Whereas Salisbury and his colleagues knew that reform was necessary to revive British trade, politicians today can see no way out of the neoliberal hole. They see Britain's position in the world and its social fabric going to hell in a handbasket, but they can do nothing about it, only trot out the same tired cliches about personal responsibility, call in the LAPD and pitch up in Clapham waving a broom. But as this excellent piece at the University for Strategic Optimism points out,

"Art and brooms isn’t going to fix this particular problem however, only the radical redistribution of wealth and a society not defined around the individual accumulation of property is going to do that. It’s not 1940, the destruction of the urban fabric is not wrought by foreign bombs, but by kids from the broom-brigade’s own neighbourhoods. They can pretend to pick up a few bits of litter for the cameras, but that is a fact that can not be wiped away so easily."

Monday, August 08, 2011


It is the easiest thing in the world to say that the rioting and looting which is spreading across London and beyond is mindless, or to blame certain demographic groups (poor, black young men). But as these two pieces argue, what we are seeing are not mindless acts. They have a cause, and while they do not have an explicitly political object, there is a political edge to them.

Coincidentally, on the tube into work this morning (from Stockwell rather than Brixton), I was reading the chapter on violence from Richard Wilkinson and Kate Pickett’s The spirit level, which highlights the unmistakable link between inequality and a range of social ills. Of all the behaviours which Wilkinson and Pickett link to inequality, violence is the clearest. If you plot a number of developed countries on a graph with income inequality on the x axis and homicides or assaults or other violent acts on the y acts, there is a crystal-clear correlation.

They quote the psychiatrist James Gilligan, who has researched and written widely on the causes of violence:

In his books Violence and Preventing Violence, he argues that acts of violence are ‘attempts to ward off or eliminate the feeling of shame and humiliation – a feeling that is painful, and can even be intolerable and overwhelming – and replace it with its opposite, the feeling of pride'.

They also quote evolutionary psychologists, who have demonstrated through statistical analysis that “young men have strong incentives to achieve and maintain as high a social status as they can,” to show why such acts are overwhelmingly committed by men. But the point here is that our preconditioned impulse to achieve a higher status is amplified in more unequal societies. A review of 33 analyses of inequality and violent crime carried out in 1993 found that all but one showed a positive correlation.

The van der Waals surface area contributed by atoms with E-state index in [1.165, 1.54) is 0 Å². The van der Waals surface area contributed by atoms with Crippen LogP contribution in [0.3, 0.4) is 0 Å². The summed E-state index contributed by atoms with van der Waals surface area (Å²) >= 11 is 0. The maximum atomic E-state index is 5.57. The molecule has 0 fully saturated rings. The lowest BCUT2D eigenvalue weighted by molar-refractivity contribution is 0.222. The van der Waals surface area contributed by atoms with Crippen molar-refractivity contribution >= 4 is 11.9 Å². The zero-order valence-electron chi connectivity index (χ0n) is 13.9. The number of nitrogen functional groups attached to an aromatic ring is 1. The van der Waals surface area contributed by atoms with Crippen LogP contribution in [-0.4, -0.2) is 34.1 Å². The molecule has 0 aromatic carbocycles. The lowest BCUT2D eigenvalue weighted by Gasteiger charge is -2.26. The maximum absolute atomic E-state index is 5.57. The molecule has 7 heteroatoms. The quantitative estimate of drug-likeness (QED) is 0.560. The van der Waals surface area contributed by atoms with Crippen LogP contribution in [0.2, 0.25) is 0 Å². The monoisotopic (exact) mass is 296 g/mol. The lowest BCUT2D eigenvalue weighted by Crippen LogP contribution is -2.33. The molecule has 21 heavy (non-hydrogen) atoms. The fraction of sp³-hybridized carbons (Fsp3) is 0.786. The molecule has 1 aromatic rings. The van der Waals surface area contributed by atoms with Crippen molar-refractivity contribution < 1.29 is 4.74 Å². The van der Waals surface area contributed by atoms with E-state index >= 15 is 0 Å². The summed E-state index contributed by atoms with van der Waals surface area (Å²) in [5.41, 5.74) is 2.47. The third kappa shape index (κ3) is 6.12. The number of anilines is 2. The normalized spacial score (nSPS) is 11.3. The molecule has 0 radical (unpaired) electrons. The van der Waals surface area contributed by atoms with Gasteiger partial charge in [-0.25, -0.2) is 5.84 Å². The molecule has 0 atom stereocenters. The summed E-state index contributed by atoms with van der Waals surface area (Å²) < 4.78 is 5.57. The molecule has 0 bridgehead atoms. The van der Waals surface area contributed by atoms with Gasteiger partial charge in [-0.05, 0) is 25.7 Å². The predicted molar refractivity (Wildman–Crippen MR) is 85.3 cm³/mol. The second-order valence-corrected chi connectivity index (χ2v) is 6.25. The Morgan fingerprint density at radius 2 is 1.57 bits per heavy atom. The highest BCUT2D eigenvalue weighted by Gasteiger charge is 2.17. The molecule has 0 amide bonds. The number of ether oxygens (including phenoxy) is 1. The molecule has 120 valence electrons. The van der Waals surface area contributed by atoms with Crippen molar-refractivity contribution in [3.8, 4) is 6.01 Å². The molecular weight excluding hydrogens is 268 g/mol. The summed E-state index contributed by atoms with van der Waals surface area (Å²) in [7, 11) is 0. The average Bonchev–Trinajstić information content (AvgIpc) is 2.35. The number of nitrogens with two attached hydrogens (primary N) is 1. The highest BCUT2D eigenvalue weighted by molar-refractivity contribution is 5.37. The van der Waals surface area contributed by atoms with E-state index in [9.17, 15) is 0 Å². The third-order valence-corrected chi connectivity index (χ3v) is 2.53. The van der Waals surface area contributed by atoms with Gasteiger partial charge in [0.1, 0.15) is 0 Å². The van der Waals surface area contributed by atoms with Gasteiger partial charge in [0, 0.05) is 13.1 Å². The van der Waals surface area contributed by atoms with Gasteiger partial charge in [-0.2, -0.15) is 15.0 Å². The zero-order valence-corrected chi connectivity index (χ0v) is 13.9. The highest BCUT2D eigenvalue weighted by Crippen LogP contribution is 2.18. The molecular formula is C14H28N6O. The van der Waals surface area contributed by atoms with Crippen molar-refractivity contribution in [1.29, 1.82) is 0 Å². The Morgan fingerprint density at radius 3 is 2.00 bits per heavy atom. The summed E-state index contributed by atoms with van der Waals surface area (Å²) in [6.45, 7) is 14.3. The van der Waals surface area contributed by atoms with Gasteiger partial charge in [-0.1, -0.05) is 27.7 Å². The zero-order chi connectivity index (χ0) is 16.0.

Wilkinson and Pickett also point to a study carried out in Chicago in the 1940s which disproves the idea that violence is committed more by certain ethnic groups:

In Chicago, neighbourhoods are often identified with a particular ethnic group. So a neighbourhood which might once have been an enclave of Irish immigrants and their descendants later become a Polish community, and later still a Latino neighbourhood. What the Chicago school sociologists drew attention to was the persistent effect of deprivation and poverty in poor neighbourhoods – on whoever lived there.

They conclude that “shame and humiliation become more sensitive issues in more hierarchical societies: status becomes more important, status competition increases and more people are deprived of access to markers of status and social success.”

This is precisely what we see happening today. The UK is becoming an increasingly unequal place, and for many people the idea of social mobility is a joke. In areas of poverty – which all of the blighted areas so far are – people are trapped, economically and geographically. This is not to justify acts of violence, but merely to explain them (a distinction which is lost on many of the lecturing statements we see from officials).

As Professor John Pitts from the Vauxhall Centre for the Study of Crime has said today, “many of the people involved are likely to have been from low-income, high-unemployment estates, and many, if not most, do not have much of a legitimate future. Those things that normally constrain people are not there. Much of this was opportunism but in the middle of it there is a social question to be asked about young people with nothing to lose.” Until this is recognised and acted upon by politicians, their self-important dressings-down will mean nothing.

Tuesday, August 02, 2011


The flood of 1953 cannot be, and was not, blamed on anybody. It was the result of natural forces, and in its immediate aftermath, the public and government rallied round to prevent further floods, fixing sea walls and flood defences by lugging huge quantities of sand to patch things up.